Humans of NY was in Joburg and our hearts have swollen three times their size

We draw closer as a people when we share our stories with each other
We draw closer as a people when we share our stories with each other

A storytelling series titled Humans of New York (HONY) made its way to South Africa to share the stories of ordinary yet inspirational people in our big cities.

Created by Brendon Stanton, the project showcases the stories of not only Americans but of people from countries around the world, including Kenya, Iran, Uganda, and South Africa. 

HONY has already shared a few stories from South Africans and our hearts swelled three times their normal size when we read them. Here are some of the stories from the series that remind us of concepts like ubuntu and caring for each other as a people:

READ MORE: 11-year-old girls are being taught feminist self-defence as part of sexual and gender-based violence awareness 

Family bonds

This young woman is single-handedly raising her daughter and her niece after her sister's passing. "In our culture, it’s an automatic. It just kicks in. She belongs to me now. I’m a single mother so it’s not easy," she says about raising her niece. in a country that believes in involving a community to raise a child, this rings true for so many other parents. 

An ambitious generation

This young woman had the dream to become a pilot from a young age, and she went to great lengths to get funding for her to pursue her dreams. She finally made it and the story of her journey is utterly inspirational. 

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(2/2) “Mom tried her best to pay for flight school, but we kept running out of money. I’d have to drop out for a few weeks, and since flying involves so much muscle memory, it would take me a while to get back on track. So one day I bought a stack of magazines and newspapers. I went through every page and cut out the advertisements. Then I opened my pantry and wrote down every brand I could find. I sent all of them letters, asking for help. Almost everyone said ‘no.’ But I did receive an amount from a grocery store called Pick-n-Pay. And Breitling sent me a brand new watch to raffle. That was a huge break. I sold six hundred raffle tickets. Things were going so well. African Pilot Magazine promoted the raffle for free. A man from Australia bought 100 tickets. But then I got a letter from the Lottery Board ordering me to end my raffle. They said it was illegal. I tried to explain that I was raising money for my education, but they didn’t care. I was so disappointed. I’d have to sit out another year of flight school. But when I called everyone to explain the situation, nobody would accept their money back. They told me to keep it! It was enough to keep me in the air for months. Then around Christmas that year, one of my mentors invited me to eat lunch at the airport. When I stepped out of the car, everyone who had ever helped me was there. They all started clapping. And somebody handed me the phone. A person on the other end said: ‘You’re live on 94.7, and we’re going to pay for your entire education!’ That was nearly four years ago. I just got my license last week. My plan is to fly for South African Airlines, but first I want to do some teaching. I want to visit schools in black neighborhoods. I want all the kids to see what an African female pilot looks like.” (Johannesburg, South Africa)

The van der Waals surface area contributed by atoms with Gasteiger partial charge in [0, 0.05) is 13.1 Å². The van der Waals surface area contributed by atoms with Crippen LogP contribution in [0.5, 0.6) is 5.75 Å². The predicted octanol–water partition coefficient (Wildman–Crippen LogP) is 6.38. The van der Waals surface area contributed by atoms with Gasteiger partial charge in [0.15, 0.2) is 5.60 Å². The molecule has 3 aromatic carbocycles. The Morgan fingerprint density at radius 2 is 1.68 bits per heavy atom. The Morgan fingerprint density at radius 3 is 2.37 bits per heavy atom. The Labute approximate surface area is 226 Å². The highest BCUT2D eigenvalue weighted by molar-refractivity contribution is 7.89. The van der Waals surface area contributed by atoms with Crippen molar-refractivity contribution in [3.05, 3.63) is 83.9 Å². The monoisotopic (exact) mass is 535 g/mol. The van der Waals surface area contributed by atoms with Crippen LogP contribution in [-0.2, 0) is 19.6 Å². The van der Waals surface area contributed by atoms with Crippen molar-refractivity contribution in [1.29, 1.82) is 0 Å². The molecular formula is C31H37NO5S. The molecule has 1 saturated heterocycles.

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READ MORE: Caster Semenya's viral Nike ad gives us goosebumps and reminded us of these other tearjerkers featuring groundbreaking female moments 

Ubuntu is not dead

South Africans coined the term Ubuntu, and it's good to see that the compassion and kindness still exists. This man, after leading a difficult life, was taken in by a social worker who gave him hope for a better life.

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“I hung out in the streets a lot as a child. But when I was seventeen, my parents died in a minibus crash. It forced me to wake up and work for myself. I got my first job as a cleaner. The boss ordered me around for months. But when it was time to pay me, he refused. It left me in a desperate situation. I was hungry. I needed shelter. So I got frustrated. Some of my friends were stealing cars at the time. They had a special key that could open doors. At first I didn’t want to get involved, but they were living the life I wanted. They had nice cars. They could afford to buy drinks. So when they asked me to come along one night, I agreed. I told myself: ‘If I just go along once, I’ll be alright.’ We stole three cars that night. Everyone got away but me. When I saw the police lights in my rearview mirror, I started crying immediately. I knew my life was over. I spent a few years in prison. That’s where I met a social worker named Ms. Palesa. She was near retirement. And when she heard my story, she invited me to come work at her house when I got released. I painted for her. I cleaned. I worked in the garden. Not only did she pay me, but she treated me like her child. She bought me clothes. She encouraged me to learn a trade. Ms. Palesa only lived for a few more years, but she set me on the right path. Every friend that I stole cars with that night is either dead or in jail. But I work every day, and I never committed another crime.” (Johannesburg, South Africa)

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We hope to hear and see more stories like this from our people. We'll have tissues ready, and our hearts will be softer for every new story that reminds us that we are a diverse, compassionate, and driven people. 

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